Malloy and Scott Jordan, a top UConn administrator, said the service will be a benefit to commuters, businesses and the university. Students on the main campus will have an easier time competing for internships with downtown Hartford employers, and downtown students could take courses in Storrs.

“We think UConn’s proximity to Hartford is a great strength,” Malloy said.

James P. Redeker, the transportation commissioner, said the service is likely to be the most cost-effective bus service in Connecticut.

Senate Republican leader Len Fasano of North Haven said the expansion was ill-timed, given that municipal aid is certain to be cut in the coming months.

“Really, are we doing that?” Fasano said. “We are expanding something that is not a necessity. It is a want, not a need.”

The announcement was Malloy’s first public event after a week out of state, another sign that the budget talks are proceeding slowly. He was in Aspen on Thursday, Friday and Saturday for a meeting of the Democratic Governors Association, which he leads, then spent four days in Los Angeles visiting his youngest son.

Connecticut was one of 10 states that began its fiscal year on July 1 without a budget. It is now one of two, sharing the distinction with Wisconsin. There has been no palpable sense of urgency at the Capitol over the budget.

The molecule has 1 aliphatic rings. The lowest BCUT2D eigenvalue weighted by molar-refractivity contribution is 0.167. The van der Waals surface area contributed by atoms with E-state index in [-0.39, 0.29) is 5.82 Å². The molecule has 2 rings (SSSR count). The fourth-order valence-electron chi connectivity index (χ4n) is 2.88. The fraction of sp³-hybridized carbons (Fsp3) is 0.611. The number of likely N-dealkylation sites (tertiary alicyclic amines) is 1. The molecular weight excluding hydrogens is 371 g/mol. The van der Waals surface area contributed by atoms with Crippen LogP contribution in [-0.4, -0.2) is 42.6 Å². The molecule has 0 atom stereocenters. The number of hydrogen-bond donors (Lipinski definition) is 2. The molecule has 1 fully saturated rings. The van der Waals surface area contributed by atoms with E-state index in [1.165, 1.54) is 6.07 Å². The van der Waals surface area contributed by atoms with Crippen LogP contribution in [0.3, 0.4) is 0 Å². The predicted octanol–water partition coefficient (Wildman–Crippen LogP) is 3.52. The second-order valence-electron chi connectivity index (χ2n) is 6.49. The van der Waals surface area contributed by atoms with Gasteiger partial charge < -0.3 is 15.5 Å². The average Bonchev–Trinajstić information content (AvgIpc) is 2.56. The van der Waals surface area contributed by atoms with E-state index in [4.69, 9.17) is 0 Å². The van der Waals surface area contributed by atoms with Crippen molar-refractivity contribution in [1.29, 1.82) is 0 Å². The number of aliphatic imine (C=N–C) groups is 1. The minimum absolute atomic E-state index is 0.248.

To be sure, the absence of a budget is being felt keenly, just not broadly. The employees and clients of nonprofit agencies that are paid by the state to deliver services, particularly to those with developmental and intellectual disabilities, are feeling the squeeze.

But Malloy declined to close parks or curtail hours of state offices.

“We chose a path that that didn’t punish the citizenry for the inability of their government to come to grips with very hard decisions that have to be made,” Malloy said.

Malloy said that will change next month if the state withholds or greatly reduces aid to municipalities that is due in September. Municipalities could be forced to cut services or send out supplemental property tax bills.